Norman Ollestad was just 11 years old on February 19, 1979, when the chartered Cessna he, his father, and his fatherís girlfriend, Sandra, crashed into the 8,693-foot Ontario Peak in the San Bernadino mountain range. The book Crazy for the Storm is Normanís account of his life up until the moment of the crash, his efforts at surviving on the snowy mountainside, and the aftermath of the accident. Sadly, his father, who called Norman ďBoy WonderĒ because of his sonís accomplishments at skiing, hockey, and surfing, perished in the wreckage; Sandra died while Norman attempted to help her down the mountain. Crazy for the Storm is both an excellent account of survival despite the freezing weather and being wrecked on a rugged icy mountain, and itís a heartwarming tale of a sonís admiration and love for his father.
The very first chapter details the Cessna 172ís crash into Ontario Peak. They were on their way to an awards ceremony in Big Bear because Norman had ďwon the Southern California Slalom Skiing Championship the day before,Ē and they had to leave and drive ďback to Sant Monica for my hockey game.Ē They had to go back to Big Bear, according to the author, ďso that I could collect my trophy and train with the ski team.Ē But the pilot hadnít filed a flight plan, was trying to navigate visually, and didnít know a storm was brewing. The plane flew off course, and thatís when Normanís life changed forever:
We slammed into Ontario Peak, 8,693 feet high. The plane broke apart, flinging
chunks of debris across the rugged north face and hurling our bodies into an icy chute.
The author alternates writing about what he did next to try to save himself, his father, and Sandra (the pilot died from the impact) with what led up to the crash. He writes about the time he spent with his father, his mother, and his motherís boyfriend Nick. For instance, the second chapter begins an account of going with his dad (also named Norman) down to Puerto Vallarta, Mexico, to deliver a washing machine to the boyís grandparents, who had retired there. They took it by truck and had planned to surf on their way - at least, that was what Normanís father wanted them to do, but Norman dreaded it, thinking the waves would be too big and it would be too dangerous.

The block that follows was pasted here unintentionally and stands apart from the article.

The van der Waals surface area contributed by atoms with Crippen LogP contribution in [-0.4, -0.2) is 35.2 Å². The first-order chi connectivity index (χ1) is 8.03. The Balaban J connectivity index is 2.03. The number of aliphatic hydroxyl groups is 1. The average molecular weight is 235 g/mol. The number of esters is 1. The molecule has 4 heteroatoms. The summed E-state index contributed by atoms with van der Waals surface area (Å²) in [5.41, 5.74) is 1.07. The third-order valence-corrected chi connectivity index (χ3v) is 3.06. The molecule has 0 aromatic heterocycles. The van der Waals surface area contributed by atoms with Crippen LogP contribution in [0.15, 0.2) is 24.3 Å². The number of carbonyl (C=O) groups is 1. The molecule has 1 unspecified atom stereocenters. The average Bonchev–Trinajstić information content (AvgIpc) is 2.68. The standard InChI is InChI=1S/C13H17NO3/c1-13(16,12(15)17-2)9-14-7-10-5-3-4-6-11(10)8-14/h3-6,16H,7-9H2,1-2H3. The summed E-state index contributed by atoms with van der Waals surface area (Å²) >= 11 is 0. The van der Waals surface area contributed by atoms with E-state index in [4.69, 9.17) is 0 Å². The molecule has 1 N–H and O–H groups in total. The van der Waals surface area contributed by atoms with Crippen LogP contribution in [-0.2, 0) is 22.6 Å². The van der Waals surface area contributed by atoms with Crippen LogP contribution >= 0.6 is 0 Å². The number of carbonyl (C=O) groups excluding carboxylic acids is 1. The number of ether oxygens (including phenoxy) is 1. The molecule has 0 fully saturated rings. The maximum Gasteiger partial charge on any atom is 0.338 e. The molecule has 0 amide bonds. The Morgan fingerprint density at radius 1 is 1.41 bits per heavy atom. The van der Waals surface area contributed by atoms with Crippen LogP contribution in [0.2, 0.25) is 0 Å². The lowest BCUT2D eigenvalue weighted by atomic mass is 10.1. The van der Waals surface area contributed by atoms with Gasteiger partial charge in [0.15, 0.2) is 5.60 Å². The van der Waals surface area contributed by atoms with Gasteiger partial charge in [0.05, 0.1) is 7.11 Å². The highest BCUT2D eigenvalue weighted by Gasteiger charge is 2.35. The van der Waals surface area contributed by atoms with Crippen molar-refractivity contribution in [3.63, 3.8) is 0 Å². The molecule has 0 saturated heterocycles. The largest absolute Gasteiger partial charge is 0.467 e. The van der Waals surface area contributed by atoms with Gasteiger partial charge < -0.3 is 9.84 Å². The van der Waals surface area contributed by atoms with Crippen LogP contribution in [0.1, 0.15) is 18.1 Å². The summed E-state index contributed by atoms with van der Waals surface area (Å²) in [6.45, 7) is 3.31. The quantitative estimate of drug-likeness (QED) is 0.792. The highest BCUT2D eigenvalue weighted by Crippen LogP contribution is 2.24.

We were sprawled amongst the wreckage. Our bodies teetered on the 45-degree
pitch threatening to plunge us into an unknown freefall. Exposed to freezing snow and wind, we dangled 250 feet from the top - the distance between life and death.
On their journey, they were stopped at various checkpoints, and a ďtaxĒ was demanded of them by armed soldiers. At one of the checkpoints, when they were being hassled too much, Normanís father ran the barricade and they sped off with the soldiers firing at them. A storm pounded down, and when they took off of the main road onto a dirt road the author spotted to evade potential pursuers, they got stuck in deep mud in the middle of the jungle. Always resourceful, they took their surfboards with them and hiked through knee-deep mud to both try to find help and surf in the ocean. They got in plenty of surfing and found villagers who fed them, put them up for the night, and located a mechanic to got them unstuck and on their way again.
Norman Sr. pushed his son to succeed, sometimes making him do things he didnít always want to do at the time. He did so not to live vicariously through his son but rather to teach him valuable life lessons: to never quit, and to always make the best out of whatever situation he might be in. Normanís father had been a child actor in the original black-and-white movie Cheaper by the Dozen, earned money to put himself through college by showing surfing films, and been a member of the FBI for a year until he became disillusioned, quit, and wrote an expose about Hoover and his experiences with the agency. After the fact, Norman realized that his father was right - that it was a privilege to get to experience surfing and skiing, to live life to its fullest, though at the time he had to get up early in the morning and give up eating junk food to train, often feeling that his father was pushing him too much.
Later, though, and in his dedication to Crazy for the Storm, Norman credited his fatherís indomitable spirit and the spiritual feeling one can get with catching the perfect wave with saving his life. During the trip to Mexico, riding a tunnel in a wave for the first time ever, Norman felt the kind of joyous high his father had always told him about. All the training, while arduous, paid off for him in his ski races, hockey games, and surfing, and in his life in general. Iíd highly recommend Crazy for the Storm for anyone who likes excellent, well-written, Hemingway-esque memoirs of survival, touching stories of a childís love for his father, or just a darn fine read.